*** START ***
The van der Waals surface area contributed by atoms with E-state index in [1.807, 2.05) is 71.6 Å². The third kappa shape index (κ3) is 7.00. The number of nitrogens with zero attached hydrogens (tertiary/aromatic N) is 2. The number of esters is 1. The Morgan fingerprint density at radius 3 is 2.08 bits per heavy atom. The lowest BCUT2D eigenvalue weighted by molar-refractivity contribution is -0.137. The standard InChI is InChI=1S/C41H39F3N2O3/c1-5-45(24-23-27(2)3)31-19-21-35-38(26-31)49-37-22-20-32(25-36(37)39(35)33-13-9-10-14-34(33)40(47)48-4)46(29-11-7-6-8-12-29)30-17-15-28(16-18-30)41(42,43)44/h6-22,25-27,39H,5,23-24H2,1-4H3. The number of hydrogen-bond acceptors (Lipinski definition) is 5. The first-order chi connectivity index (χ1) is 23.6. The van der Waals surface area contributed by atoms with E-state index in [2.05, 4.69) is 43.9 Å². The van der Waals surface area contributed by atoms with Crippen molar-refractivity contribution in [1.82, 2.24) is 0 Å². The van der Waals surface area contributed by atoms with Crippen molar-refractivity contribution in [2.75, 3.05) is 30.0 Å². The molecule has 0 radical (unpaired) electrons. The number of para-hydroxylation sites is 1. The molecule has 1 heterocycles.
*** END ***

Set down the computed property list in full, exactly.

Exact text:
The van der Waals surface area contributed by atoms with E-state index in [1.807, 2.05) is 71.6 Å². The third kappa shape index (κ3) is 7.00. The number of nitrogens with zero attached hydrogens (tertiary/aromatic N) is 2. The number of esters is 1. The Morgan fingerprint density at radius 3 is 2.08 bits per heavy atom. The lowest BCUT2D eigenvalue weighted by molar-refractivity contribution is -0.137. The standard InChI is InChI=1S/C41H39F3N2O3/c1-5-45(24-23-27(2)3)31-19-21-35-38(26-31)49-37-22-20-32(25-36(37)39(35)33-13-9-10-14-34(33)40(47)48-4)46(29-11-7-6-8-12-29)30-17-15-28(16-18-30)41(42,43)44/h6-22,25-27,39H,5,23-24H2,1-4H3. The number of hydrogen-bond acceptors (Lipinski definition) is 5. The first-order chi connectivity index (χ1) is 23.6. The van der Waals surface area contributed by atoms with E-state index in [2.05, 4.69) is 43.9 Å². The van der Waals surface area contributed by atoms with Crippen molar-refractivity contribution in [1.82, 2.24) is 0 Å². The van der Waals surface area contributed by atoms with Crippen molar-refractivity contribution in [2.75, 3.05) is 30.0 Å². The molecule has 0 radical (unpaired) electrons. The number of para-hydroxylation sites is 1. The molecule has 1 heterocycles.